In 1960, Mick Schafbuch joined the KOA stations as Promotion Manager, in 1963 he moved into sales and in 1974 was promoted to VP/GM of all the KOA Stations. Others joining KOA-TV during the '60s included Jim McDermott, Leo McGuire Adelle White, Ed Ruetz and Jane Hansen. In 1964, Channel 4 originated the "Ben Martin Show" with sportscaster John Henry and Head Coach Ben Martin of the Air Force Academy. In 1964, Channel 4 produced "Profile in Jazz", a unique presentation covering the three generations of American Jazz. The show was written by Program Director, Si Palmer, Directed by Operations Manager Gene Lindner and hosted by Duke King. In 1965, KOA-TV carried the 14 AFL Football games with Curt Gowdy doing play-by-play, but the Denver Bronco games had to be blacked out. In 1967, KOA-TV aired an award winning documentary "The Acid Test, LSD". Five months in the making, with more than 5,000 feet of film shot, LSD was hosted by News Editor, Bob Palmer. Photographers involved included Bill Baker, Medill Barnes, Jerry Curran, Sam Houston and Barry Trader. In 1968, General Electric bought KOA AM, FM and TV for $10 million. GE installed Robert Maynard as GM. The TV sales crew included Corky Cartwright, Del Greenwood, Gene Grubb, Cy Penley, Al Perry and Brian Cobb. Personalities on air included Bill Barker, Ed Bowman, Clyde Davis, John Henry, Merrie Lynn, Bob Palmer, Ed Ruetz, Bob Shriver and Pete Smythe. During 1968, Reynelda Muse joined the news team. In 1969, Bob Palmer left Channel 4 for Channel 7, to replace Rayburn, who went to a station in Kansas City.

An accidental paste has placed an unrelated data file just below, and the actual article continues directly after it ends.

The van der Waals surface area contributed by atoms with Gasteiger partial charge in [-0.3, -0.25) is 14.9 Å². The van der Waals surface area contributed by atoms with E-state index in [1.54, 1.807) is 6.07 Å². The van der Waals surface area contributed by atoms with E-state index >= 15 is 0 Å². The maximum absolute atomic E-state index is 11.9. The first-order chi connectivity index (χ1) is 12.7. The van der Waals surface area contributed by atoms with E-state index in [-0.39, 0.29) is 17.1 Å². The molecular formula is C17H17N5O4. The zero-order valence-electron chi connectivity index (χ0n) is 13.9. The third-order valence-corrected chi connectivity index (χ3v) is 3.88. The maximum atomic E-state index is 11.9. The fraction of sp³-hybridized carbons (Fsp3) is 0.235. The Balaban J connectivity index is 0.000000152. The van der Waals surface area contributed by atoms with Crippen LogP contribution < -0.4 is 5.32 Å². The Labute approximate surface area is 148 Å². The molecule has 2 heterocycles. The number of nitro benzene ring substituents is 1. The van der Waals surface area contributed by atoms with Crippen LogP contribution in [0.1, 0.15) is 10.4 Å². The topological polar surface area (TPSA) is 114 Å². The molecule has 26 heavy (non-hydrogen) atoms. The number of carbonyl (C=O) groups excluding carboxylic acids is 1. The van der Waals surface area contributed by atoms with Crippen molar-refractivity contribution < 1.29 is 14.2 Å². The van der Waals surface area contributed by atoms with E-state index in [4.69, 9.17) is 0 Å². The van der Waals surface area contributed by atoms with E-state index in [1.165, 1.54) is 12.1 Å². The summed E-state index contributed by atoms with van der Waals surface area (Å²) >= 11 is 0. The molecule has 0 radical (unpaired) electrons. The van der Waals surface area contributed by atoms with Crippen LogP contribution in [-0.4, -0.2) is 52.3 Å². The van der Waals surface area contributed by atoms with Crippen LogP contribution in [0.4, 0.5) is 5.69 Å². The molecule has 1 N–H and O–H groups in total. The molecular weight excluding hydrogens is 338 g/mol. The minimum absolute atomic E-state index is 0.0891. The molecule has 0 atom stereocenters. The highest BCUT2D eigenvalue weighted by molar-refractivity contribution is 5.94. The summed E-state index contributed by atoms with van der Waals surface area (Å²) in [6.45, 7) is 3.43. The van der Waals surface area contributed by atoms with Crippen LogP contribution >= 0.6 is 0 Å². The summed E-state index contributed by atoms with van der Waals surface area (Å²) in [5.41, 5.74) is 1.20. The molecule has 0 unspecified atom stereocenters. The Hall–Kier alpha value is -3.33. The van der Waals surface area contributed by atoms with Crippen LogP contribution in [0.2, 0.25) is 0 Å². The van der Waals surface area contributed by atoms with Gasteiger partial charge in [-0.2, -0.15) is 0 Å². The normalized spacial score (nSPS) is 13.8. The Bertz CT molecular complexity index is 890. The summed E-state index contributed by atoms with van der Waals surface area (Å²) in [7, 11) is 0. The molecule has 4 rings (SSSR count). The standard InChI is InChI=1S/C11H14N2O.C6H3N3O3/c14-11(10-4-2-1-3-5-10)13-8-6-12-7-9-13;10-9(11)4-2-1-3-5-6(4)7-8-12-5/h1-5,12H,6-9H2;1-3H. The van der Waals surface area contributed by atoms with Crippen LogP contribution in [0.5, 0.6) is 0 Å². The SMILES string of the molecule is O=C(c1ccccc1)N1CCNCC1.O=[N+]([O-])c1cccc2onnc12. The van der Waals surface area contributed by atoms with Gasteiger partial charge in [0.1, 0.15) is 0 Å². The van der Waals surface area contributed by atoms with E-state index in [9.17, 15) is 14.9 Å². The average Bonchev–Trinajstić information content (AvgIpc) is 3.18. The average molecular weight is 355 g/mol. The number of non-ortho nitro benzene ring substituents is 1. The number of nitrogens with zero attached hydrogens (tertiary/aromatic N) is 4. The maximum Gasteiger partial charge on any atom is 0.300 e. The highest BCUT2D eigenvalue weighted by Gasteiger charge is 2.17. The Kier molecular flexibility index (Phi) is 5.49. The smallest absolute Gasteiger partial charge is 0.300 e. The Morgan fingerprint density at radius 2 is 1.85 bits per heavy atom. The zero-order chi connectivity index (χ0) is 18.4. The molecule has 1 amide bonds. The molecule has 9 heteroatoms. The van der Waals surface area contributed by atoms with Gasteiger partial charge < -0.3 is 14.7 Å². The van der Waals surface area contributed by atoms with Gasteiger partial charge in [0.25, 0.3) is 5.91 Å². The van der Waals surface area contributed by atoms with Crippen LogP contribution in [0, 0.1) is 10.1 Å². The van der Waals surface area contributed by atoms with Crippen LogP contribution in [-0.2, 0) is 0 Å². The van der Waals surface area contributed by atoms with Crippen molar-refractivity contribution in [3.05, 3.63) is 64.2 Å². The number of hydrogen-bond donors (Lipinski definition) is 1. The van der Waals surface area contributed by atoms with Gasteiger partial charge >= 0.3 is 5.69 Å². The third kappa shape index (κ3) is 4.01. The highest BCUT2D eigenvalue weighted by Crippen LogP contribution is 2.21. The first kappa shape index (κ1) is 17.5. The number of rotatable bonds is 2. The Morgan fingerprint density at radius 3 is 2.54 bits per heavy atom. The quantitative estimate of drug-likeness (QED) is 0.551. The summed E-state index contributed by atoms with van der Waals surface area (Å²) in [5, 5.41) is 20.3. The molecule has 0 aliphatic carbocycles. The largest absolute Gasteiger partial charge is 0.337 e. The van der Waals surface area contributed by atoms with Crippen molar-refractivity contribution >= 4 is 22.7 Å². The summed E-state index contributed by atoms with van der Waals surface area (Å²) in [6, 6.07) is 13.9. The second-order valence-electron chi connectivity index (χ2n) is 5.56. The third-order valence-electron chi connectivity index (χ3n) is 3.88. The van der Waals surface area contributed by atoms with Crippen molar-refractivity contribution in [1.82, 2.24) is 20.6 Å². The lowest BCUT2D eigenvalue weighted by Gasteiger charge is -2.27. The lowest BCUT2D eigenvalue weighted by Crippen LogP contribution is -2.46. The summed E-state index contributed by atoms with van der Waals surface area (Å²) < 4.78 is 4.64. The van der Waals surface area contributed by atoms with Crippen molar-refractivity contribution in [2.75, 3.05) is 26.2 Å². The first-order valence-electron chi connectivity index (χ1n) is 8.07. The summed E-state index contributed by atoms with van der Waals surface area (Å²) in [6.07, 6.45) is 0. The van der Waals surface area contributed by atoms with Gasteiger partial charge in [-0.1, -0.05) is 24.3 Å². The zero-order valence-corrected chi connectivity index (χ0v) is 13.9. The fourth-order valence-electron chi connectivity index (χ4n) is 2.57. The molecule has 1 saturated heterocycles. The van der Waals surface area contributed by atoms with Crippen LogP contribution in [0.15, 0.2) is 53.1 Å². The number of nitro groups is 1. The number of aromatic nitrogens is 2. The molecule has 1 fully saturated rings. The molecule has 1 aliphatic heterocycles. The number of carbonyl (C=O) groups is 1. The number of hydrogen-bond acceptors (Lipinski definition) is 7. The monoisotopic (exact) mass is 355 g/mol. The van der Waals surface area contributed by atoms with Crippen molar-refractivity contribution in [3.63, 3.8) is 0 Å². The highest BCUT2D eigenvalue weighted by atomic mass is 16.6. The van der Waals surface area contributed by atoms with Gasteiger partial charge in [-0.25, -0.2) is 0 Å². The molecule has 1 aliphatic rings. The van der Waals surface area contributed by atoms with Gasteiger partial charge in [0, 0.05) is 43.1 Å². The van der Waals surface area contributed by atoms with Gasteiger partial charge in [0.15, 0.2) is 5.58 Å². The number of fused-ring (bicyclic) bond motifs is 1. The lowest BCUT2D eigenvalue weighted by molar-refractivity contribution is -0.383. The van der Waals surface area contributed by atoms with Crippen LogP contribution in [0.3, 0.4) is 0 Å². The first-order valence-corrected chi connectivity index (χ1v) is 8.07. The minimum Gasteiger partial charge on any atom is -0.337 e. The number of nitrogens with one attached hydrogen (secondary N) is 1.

Meanwhile, during the 1960s at Channel 7, Fred & Fae had become the most popular kid show personalities maintaining both a morning half hour and afternoon one hour shows. Fred & Fae spent a total of 15 years on Denver television, retiring in 1977. Fred Dravland moved into the sales department joining Connie Metro, Bill Hubble and Don Lee. Later, Dravland would serve as National Sales Manager and then Local Sales Manager. John Rayburn joined Carl Akers, Warren Chandler and Starr Yelland as a sports reporter and anchor, where the 10 p.m. news continued to carry a 60% share of audience every night. In 1964, KLZ-TV broadcast election coverage live from the Denver Post. The reporting team included News Director Jim Bennett, Bob Butz, John Connors, Ned High and John Rayburn. In 1966, Carl Akers resigned from Channel 7 to travel and write. His retirement was short lived, in 1967 he joined Channel 9 as a news anchor. Rayburn, who later became the only broadcaster to anchor the 10 p.m. news on three channels, replaced Akers. Bob White joined Channel 7 as a news writer. White would later return to KLZ-TV as News Director, be fired from that position, and then be named VP/General Manager in 1983. In 1969, KLZ-TV moved across the alley to a brand new facility on the corner of Speer & Lincoln, a state-of-the-art studio of the time.